Summary: In recent decades, the U.S. and other liberal societies have sustained large increases in the incidences of divorce and unmarried parenthood. At present, we find ourselves embroiled in a growing controversy over gay marriage. How should we judge these developments? Should we celebrate the progressive transformation of the family as promoting the fundamental liberal purposes of individual freedom and happiness? Or should we resist the progressive disintegration of the family as an ultimately self-destructive assault on civil society’s primary and indispensable character-forming institution? To gain some perspective, a useful first step is to reconsider the classical liberal conception of the family, as presented by the greatest philosopher of classical liberalism, John Locke. By considering Locke’s understanding of the nature and purpose of marriage, we can gain important insight into our contemporary controversies, viewing them in light of more fundamental questions concerning the nature and conditions of individual rights, freedom, and happiness, and of legitimate, republican government.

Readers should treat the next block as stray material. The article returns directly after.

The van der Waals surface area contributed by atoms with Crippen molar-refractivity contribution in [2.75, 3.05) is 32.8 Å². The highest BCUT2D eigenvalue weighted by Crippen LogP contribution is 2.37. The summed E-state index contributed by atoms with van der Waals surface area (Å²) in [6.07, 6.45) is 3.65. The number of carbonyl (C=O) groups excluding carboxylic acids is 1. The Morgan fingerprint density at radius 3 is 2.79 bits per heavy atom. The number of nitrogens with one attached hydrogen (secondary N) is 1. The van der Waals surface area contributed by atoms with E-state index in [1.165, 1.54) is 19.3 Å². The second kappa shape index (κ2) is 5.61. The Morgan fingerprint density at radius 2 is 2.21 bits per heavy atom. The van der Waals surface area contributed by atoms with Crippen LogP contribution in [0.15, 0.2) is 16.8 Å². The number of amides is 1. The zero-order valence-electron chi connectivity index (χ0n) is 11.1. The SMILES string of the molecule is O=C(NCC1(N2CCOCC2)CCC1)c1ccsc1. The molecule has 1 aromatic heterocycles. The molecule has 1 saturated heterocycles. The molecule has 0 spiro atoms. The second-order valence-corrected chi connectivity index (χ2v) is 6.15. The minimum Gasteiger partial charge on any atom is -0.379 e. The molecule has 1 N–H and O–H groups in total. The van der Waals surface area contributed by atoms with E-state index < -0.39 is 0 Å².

Peter C. Myers is Professor of Political Science at the University of Wisconsin-Eau Claire, specializing in political philosophy. He is the author of Our Only Star and Compass: Locke and the Struggle for Political Rationality (Rowman & Littlefield, 1998) and of articles on Locke and in the fields of American Political Thought and Literature. He is currently working on a full-length study of the political thought of Frederick Douglass. Professor Myers received his M.A. and Ph.D. in political science from Loyola University Chicago and his B.A. in political science from Northwestern University.